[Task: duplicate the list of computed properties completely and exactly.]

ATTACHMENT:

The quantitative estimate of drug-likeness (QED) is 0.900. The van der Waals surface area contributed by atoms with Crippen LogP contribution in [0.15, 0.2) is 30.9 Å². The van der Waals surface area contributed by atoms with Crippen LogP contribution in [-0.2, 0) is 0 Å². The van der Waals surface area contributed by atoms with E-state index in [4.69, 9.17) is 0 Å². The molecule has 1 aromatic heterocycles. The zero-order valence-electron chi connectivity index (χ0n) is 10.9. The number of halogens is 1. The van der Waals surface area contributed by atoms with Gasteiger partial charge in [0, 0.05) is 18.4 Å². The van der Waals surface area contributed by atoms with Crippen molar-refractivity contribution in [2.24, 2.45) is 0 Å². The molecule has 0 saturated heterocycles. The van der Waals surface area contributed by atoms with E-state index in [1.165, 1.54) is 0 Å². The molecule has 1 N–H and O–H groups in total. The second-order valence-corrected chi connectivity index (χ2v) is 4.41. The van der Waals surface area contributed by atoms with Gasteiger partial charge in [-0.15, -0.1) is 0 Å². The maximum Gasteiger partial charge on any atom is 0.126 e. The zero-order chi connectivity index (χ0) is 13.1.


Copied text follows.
The quantitative estimate of drug-likeness (QED) is 0.900. The van der Waals surface area contributed by atoms with Crippen LogP contribution in [0.15, 0.2) is 30.9 Å². The van der Waals surface area contributed by atoms with Crippen LogP contribution in [-0.2, 0) is 0 Å². The van der Waals surface area contributed by atoms with E-state index in [4.69, 9.17) is 0 Å². The molecule has 1 aromatic heterocycles. The zero-order valence-electron chi connectivity index (χ0n) is 10.9. The number of halogens is 1. The van der Waals surface area contributed by atoms with Gasteiger partial charge in [0, 0.05) is 18.4 Å². The van der Waals surface area contributed by atoms with Crippen molar-refractivity contribution in [2.24, 2.45) is 0 Å². The molecule has 0 saturated heterocycles. The van der Waals surface area contributed by atoms with E-state index in [1.165, 1.54) is 0 Å². The molecule has 1 N–H and O–H groups in total. The second-order valence-corrected chi connectivity index (χ2v) is 4.41. The van der Waals surface area contributed by atoms with Gasteiger partial charge in [-0.15, -0.1) is 0 Å². The maximum Gasteiger partial charge on any atom is 0.126 e. The zero-order chi connectivity index (χ0) is 13.1.